17 September 1997, Volume
Elections End, Troubles Begin.
Local elections took place across Bosnia-Herzegovina on September 13-14. The real difficulties, however, will begin once the votes are counted in about a week's time.
New rules governing voter registration made it relatively difficult for the nationalists to carry out the widespread fraud they did in 1996. Under the old rules, it was easy for nationalists to pack the voting rolls of any given town by simply having prospective voters declare that they eventually intended to live there.
In last weekend's vote, by contrast, some 90 percent of the registered voters were signed up to cast their ballots in the place where they had actually lived before the war and where they hope to live again.
The problem is that most of the refugees come from places now controlled by people of another nationality. Most of those refugees consequently voted by absentee ballot. While international officials generally called the latest vote a success, they also had to acknowledge that the new local authorities often hindered those refugees plucky enough to try to go home to vote in person.
The big question is what will happen if and when all those refugee votes produce town councils dominated by a nationality that formerly made up the majority in towns where another nationality now rules. If the current authorities would not gladly let the former inhabitants come back to vote, can those same authorities be expected to hand over power once the votes are counted?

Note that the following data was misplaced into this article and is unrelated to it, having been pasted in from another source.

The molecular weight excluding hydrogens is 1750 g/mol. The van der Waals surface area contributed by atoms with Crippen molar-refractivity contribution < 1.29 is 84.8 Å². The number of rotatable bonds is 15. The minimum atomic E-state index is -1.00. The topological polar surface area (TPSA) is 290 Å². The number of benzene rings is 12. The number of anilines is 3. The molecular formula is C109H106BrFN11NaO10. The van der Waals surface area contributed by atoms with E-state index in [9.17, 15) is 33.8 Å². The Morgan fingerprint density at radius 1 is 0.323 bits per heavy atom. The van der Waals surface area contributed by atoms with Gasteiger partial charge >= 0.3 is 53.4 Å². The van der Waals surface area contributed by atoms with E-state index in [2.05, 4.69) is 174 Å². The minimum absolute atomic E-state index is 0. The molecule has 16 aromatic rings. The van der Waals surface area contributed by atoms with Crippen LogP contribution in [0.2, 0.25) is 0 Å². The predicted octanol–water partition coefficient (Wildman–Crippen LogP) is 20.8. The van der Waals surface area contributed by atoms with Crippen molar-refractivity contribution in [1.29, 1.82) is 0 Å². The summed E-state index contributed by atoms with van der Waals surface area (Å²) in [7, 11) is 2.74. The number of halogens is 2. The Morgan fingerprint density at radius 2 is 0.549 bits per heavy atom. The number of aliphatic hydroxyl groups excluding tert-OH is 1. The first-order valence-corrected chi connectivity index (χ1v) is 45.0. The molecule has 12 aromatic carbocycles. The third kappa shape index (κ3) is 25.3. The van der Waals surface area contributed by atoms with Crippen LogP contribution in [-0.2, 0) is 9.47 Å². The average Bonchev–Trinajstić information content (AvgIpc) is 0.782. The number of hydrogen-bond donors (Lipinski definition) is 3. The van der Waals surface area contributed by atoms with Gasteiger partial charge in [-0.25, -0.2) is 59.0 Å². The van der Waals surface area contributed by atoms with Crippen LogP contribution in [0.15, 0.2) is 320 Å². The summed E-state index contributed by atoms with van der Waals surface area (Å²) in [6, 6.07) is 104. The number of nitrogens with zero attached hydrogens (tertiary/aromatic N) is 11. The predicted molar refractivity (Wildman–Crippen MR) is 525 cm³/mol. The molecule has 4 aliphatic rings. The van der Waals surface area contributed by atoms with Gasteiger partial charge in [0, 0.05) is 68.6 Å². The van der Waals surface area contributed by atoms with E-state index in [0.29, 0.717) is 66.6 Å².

If their track record in implementing the Dayton agreement is anything to go by, one cannot, in fact, expect the current authorities to yield power quickly or peacefully. Similarly, however, one cannot expect much effective pressure from the international community to force them to do so. The result is likely to be a continued ethnically-based partition, with town councils in-exile representing communities across the republic.A Look at How the Nationalists Manipulate the Media.
When the final returns come in, they are likely to show a victory for the three ruling nationalist parties. RFE/RL pointed out on September 9 that the Croatian Democratic Community (HDZ), the Serbian Democratic Party (SDS), and the Muslim Party of Democratic Action (SDA) all subscribe to the undemocratic maxim: "one people, one party, one leader."
One reason the nationalists continue to win elections is that they are able to control and manipulate most of the electronic media. In one example of such manipulation, the HDZ in Mostar sought to ban a television spot by one non-nationalist party, not only locally but across Bosnia. The HDZ charged that the spot encouraged Muslim nationalism by showing a map of Bosnia in green, the Islamic color. But RFE/RL debunked the HDZ's charge by pointing out that the map was blue and white and not green at all.
The Serbian nationalists in Pale avoided giving air time to other views by simply refusing to broadcast materials sent to them by the international community's representatives. RFE/RL also pointed out that television in areas controlled by the Muslim-dominated Bosnian army generally presents only the views of the SDA.